When the Dawsons woke up the morning after the storm and surveyed the damage, they were shell-shocked to see how bad it was.

Fallen trees blocked the road, meaning they couldn’t get to their son’s lease farm one kilometre away. Huge landslips had also cut the Dawsons off from the main road and the road bridge was badly damaged and covered in silt.

Since Cyclone Gabrielle took out power supplies, the Dawsons were forced to dry off their herd early

On top of all, like many, the family had no cell phone or WiFi coverage, which made contacting family, community, and friends impossible.

“With the power gone, our cows couldn’t be milked. They were 26% ahead on production over last year, so we were setting ourselves up for a record season with our contract milker,” says Nick.

“We eventually were able to milk in the neighbour’s shed, as they had a huge generator flown in by helicopter. We were able to run the cows through their shed for three days but have since dried them off, as around 30 farms in the east coast region have no access to a milk tanker to collect milk.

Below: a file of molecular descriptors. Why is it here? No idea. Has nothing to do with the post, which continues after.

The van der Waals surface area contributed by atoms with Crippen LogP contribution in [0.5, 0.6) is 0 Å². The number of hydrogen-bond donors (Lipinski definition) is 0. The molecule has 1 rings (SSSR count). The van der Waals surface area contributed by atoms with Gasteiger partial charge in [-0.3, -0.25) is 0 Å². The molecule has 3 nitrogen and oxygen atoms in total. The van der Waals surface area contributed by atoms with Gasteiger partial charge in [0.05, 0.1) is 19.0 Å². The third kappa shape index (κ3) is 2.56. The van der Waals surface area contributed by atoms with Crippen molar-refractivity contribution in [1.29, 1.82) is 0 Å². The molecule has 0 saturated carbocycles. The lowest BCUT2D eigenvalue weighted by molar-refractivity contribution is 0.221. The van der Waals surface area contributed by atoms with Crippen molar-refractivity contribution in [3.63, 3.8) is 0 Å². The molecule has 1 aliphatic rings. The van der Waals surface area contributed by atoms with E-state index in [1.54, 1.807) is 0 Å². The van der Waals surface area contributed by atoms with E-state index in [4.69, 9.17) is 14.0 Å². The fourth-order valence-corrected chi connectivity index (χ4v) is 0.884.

“Thankfully, our farm buildings, hay shed, cow shed, and houses are all ok. We have had damage to some culverts and also pipes to our effluent pond. Also, a few fences have been washed away.

“Our major issue with power loss – other than not being able to milk the cows – is getting water to them. Now we have a generator at our cow shed and another PTO one at our pump to help us supply the troughs.

Damaged roads and bridges have cut off access to the Dawson’s farm

“Our flat paddocks are ok, but our steeper country has big slips caused by run-off out the back of the farm. Many of our riparian plantings have been washed away or damaged due to the huge amount of rain that flooded the area.

“Years of hard work improving the environmental and sustainability of the farm have been destroyed.”

For now, the Dawsons have enough feed for their animals as the lease farm can cater for the home dairy herd.

“We also have 10 hectares of maize ready for silage and eight hectares of fodder beet so we are well set up. Things could change pretty quickly as we head into winter,” says Nicky.